Marissa Briggs – Mustangs Ahead

(LAKEWOOD RANCH, FL) – Black History Month takes place every February. This month is a remembrance of important people and events in the African American community. Americans take the month to recognize achievements made by the African-American community that helped shape our country and culture today.

Among many influential scientists, Percy Julian was additionally a civil rights activist and medical professional. He dedicated his life not only to civil rights issues but discovered the chemical synthesis used in medicine and drugs derived from plants. This includes steroids and birth control. His work was noticed by many, and he was later inducted into the National Inventors Hall of Fame and the American Chemical Society.

Benjamin Banneker is known for building America’s first clock, among his fight for civil rights. He wrote to Secretary Thomas Jefferson at the time asking for help in improving the lives of African Americans.

“When Benjamin Banneker created the first clock, he not only found an accurate way to keep time, he opened up the field of astronomy. Being able to accurately track time, means you can track moving bodies. Many fields of mathematics and science owe him a big thank you,” said LRHS teacher Meghan Sugalski.

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Former slave Frederick Douglass, once he escaped his position as a slave, went on to become an activist and author. His autobiography, Narrative of the Life of Frederick Douglass, has become a popular study of literature, as he detailed his life and hardships as a slave.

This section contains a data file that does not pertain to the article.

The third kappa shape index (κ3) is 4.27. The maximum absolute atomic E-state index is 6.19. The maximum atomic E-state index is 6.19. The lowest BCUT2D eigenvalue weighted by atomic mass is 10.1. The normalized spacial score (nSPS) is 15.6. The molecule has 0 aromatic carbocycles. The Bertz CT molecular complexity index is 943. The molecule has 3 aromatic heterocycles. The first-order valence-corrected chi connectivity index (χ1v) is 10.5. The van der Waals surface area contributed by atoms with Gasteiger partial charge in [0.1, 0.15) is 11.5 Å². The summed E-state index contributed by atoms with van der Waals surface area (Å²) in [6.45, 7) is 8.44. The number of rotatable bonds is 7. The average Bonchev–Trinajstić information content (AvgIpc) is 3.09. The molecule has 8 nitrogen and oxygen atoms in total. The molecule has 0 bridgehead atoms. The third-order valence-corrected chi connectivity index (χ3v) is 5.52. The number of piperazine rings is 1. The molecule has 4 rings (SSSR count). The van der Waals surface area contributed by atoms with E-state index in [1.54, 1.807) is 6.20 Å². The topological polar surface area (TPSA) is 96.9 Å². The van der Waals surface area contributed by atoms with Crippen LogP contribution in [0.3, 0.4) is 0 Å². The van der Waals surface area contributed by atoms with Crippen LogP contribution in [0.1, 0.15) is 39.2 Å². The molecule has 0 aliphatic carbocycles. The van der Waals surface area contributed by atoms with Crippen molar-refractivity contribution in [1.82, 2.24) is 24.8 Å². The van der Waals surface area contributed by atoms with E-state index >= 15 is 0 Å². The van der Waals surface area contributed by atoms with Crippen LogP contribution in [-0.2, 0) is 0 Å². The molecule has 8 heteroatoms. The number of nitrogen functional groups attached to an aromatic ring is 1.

“There are many great authors and poets from the African American community that don’t get enough recognition that contributed greatly to literature,” said LRHS language arts teacher Michael Wood, “For example the poet Langston Hughes, famous for writing Montage of a Dream Deferred which eventually developed into the famous A Raisin in the Sun.”

The famous Rosa Parks played a big part in the movement for civil rights. When boarding a bus, she refused to give up her seat simply because of her skin color. Her refusal, and eventual arrest, sparked a movement of equality across America.

Black History Month is a time to remember not only the movement for Civil Rights and equality, but the numerous individuals and contributions that have shaped our history, technology, literature, and society today.

“The Civil Rights movement was a psychological as well as historic turning point in American history,” said LRHS social studies  and Advanced Placement (AP) psychology teacher Heather Selens.  “For the first time African American empowerment became part of our accepted national attitude and discourse.”